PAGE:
A couple of years ago as a New Year’s resolution I decided to take the plunge and start meditating. I’ve heard it’s healthy. I’ve heard it makes you sleep better. I’ve heard it can keep you calm. Highly productive people do it. Artists do it. Therefore I decided I’d give it a try with the hope that one day I would learn to completely clear my mind and find my bliss.
What I actually learned about meditation is that its purpose is not to clear my mind and help me find my bliss—it’s to allow me to become the almighty observer, one who lives in the present moment and merely observes their present moment thoughts and feelings. If you’re happy, it’s okay to be happy. If you’re sad, it’s okay to be sad. If you’re depressed or angry because the president’s FY 2019 budget eliminates the National Endowment for the Arts, it’s okay to feel this way too. Meditation advises us not to dwell on emotions or feelings, but rather to acknowledge them. And as your artistic guru, I would advise you to not only acknowledge your feelings, but also artistically express yourself and channel your emotions and thoughts into something creative. Just write. Just create. Be in the present moment. (Also breathe. Breathing is good.)
I look to John Cage when I feel like I should be creating mindful art. Granted, I was not introduced to Cage as a mindful composer. I was introduced to John Cage in the same way many generations of music students are taught about him: he’s the dude who created a piece about silence. We were taught that 4’33” is “the silent piece,” and we were asked (as part of an exercise) to discuss this question: is this a piece of music or not? Cage argued that there is no such thing as silence. “You could hear the wind stirring outside during the first movement. During the second, raindrops began pattering the roof, and during the third people themselves made all kinds of interesting sounds as they talked or walked out.”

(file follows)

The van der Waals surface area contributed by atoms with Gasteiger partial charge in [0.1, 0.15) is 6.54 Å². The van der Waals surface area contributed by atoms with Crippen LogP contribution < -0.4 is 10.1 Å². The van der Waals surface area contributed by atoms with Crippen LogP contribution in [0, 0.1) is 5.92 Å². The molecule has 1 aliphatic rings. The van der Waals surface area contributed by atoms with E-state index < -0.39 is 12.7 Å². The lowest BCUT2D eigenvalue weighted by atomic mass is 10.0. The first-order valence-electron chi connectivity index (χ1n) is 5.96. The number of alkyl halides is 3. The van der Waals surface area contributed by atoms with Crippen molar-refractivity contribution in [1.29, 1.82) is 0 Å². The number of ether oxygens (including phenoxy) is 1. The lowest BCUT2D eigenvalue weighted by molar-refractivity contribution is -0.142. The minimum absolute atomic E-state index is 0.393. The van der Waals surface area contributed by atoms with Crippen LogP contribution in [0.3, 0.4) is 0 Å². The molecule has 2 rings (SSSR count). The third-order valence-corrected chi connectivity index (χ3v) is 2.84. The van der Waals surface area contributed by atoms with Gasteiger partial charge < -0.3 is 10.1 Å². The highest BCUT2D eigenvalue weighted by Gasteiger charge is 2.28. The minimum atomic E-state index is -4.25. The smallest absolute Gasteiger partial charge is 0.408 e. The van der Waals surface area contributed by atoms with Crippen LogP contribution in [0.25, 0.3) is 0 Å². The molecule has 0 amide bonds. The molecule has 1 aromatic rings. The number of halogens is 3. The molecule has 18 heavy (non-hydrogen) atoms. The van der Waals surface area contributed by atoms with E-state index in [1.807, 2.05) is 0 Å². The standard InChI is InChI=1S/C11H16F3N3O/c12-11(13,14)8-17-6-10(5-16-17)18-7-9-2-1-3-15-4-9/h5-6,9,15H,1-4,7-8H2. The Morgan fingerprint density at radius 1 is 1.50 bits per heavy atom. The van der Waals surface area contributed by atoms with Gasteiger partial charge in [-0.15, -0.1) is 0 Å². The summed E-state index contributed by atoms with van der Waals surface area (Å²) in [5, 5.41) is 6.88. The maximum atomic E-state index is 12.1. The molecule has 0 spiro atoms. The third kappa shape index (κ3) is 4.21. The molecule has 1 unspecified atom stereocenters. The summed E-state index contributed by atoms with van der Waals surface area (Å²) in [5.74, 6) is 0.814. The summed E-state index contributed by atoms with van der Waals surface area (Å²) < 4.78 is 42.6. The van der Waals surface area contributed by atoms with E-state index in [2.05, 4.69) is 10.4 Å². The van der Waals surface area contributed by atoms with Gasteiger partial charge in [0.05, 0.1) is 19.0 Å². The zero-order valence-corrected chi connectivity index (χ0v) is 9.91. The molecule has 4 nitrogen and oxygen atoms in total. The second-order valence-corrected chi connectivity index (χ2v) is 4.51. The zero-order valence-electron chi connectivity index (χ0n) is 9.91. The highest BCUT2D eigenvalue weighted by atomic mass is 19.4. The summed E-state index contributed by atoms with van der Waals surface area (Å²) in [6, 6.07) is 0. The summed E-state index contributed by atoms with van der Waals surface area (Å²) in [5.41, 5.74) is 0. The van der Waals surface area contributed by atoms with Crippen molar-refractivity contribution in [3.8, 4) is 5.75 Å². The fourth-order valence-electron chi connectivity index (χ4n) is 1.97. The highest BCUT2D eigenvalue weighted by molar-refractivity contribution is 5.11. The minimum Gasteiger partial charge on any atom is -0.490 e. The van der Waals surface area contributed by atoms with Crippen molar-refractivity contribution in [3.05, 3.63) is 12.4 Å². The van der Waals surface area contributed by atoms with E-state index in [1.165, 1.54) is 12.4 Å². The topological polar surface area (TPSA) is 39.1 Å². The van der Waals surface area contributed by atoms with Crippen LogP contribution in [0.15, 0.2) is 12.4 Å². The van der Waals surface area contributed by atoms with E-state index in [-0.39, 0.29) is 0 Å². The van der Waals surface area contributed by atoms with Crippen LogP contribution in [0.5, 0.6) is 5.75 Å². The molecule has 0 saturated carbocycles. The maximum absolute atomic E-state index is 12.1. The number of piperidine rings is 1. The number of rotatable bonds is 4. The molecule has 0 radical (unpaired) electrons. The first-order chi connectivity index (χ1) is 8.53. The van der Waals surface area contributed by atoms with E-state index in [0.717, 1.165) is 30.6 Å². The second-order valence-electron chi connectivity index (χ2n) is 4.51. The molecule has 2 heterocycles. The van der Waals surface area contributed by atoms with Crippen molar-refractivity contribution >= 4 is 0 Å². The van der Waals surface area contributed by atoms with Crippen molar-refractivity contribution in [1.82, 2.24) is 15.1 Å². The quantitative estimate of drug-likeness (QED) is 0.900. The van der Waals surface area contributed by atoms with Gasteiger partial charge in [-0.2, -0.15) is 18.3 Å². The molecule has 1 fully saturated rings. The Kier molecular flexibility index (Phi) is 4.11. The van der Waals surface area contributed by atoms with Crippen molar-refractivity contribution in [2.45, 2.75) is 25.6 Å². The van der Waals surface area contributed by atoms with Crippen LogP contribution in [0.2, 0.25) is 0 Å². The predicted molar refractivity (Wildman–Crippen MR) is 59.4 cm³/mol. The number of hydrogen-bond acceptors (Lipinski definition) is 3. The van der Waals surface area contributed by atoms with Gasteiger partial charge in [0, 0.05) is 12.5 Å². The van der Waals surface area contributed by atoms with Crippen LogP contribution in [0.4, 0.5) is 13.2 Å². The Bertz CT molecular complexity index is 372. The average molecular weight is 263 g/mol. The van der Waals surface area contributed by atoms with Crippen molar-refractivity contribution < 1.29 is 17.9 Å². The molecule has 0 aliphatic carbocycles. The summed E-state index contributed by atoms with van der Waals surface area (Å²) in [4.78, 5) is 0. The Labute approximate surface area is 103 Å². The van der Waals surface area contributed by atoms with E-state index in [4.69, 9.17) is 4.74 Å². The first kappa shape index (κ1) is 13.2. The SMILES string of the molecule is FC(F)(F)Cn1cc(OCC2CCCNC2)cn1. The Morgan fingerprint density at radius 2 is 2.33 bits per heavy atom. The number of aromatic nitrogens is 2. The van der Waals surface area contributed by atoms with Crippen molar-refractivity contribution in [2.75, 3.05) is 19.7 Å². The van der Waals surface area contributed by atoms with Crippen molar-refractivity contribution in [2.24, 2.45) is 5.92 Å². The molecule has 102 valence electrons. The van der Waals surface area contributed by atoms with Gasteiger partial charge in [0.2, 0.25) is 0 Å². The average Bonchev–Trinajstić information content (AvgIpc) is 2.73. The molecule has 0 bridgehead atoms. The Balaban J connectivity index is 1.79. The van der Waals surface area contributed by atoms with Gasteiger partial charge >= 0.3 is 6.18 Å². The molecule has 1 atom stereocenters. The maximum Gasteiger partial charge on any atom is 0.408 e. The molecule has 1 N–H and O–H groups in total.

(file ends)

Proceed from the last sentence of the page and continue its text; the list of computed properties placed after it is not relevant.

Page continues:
I know why this is the quintessential John Cage piece: it is easy to teach. More importantly, it’s convenient. There are other pieces that John Cage wrote that experimented with silence (Sonatas and Interludes, Music of Changes, etc.), but 4’33” has made the most obvious use of silence as a piece of music.
I know that Cage was experimenting with silence in his pieces decades before the premiere of this work, but I do believe that because Cage was a mindful composer and was aware of the politics around him, there is an ounce of political protest that surfaced during its conception and performance.
A few years prior to the premiere of 4’33”, John Cage toyed with the fantasy that canned music would no longer plague the ears of a captive audience. (There was a general resentment growing against the Muzak in public spaces at the time.) Cage said during his lecture at Vassar College that he wanted “to compose a piece of uninterrupted silence and sell it to Muzak Co. It will be three or four-and-a-half minutes long—those being the standard lengths of ‘canned’ music and its title will be Silent Prayer.” In his 2010 book about 4’33”, No Such Thing as Silence, Kyle Gann implied that maybe Cage wanted to give listeners a “four-and-a-half minute respite from forced listening.”
Wistful thinking aside, it wasn’t until 1952 that I believe Cage lost it. The Supreme Court, in its case Public Utilities Commission of the District of Columbia v. Pollak, decided that piping musical radio programming into streetcars and busses did not interfere with communication between passengers, and therefore didn’t violate their first or fifth amendment rights.
I know that 4’33” is a piece about silence, or how there is never silence all around us, but now I’m more focused on why he wrote this piece. Yes, this piece culminated his experiments in silence (in which he finally goes for it unabashedly), but I believe he (and others at the time) were just flat-out angry and frustrated that people’s right to hear and not hear music was being infringed.
Is 4’33” a protest piece? Yes, I believe so. This is his most controversial and hostile piece, a piece that is neither transcendent nor sacred. It resonated with him and others at the time. It lived in the present. It was mindful of the Supreme Court ruling that was issued a few months before its premiere. Cage was echoing both his and the general public’s resentment over not having agency in their musical listening, and this surfaced in his music.
So, here’s a thought: are all of our artistic offerings political in nature? When a composer writes a piece that is of its time and moment, is it a commentary on the current state of affairs? Does it reflect our thoughts and emotions? Do we want our audience to feel what we’re feeling, or to help them see how we’re seeing things? I will say this—no matter what you think or feel, write music. Create music. Be aware of the world around you. Read more. Write more, whether you are feeling angry and frustrated about an injustice in the world or if you’re feeling loved by the tiny cat curled up next to you. Do all these things, then start the creative cycle again. Be in the present moment, write in the present moment, and breathe.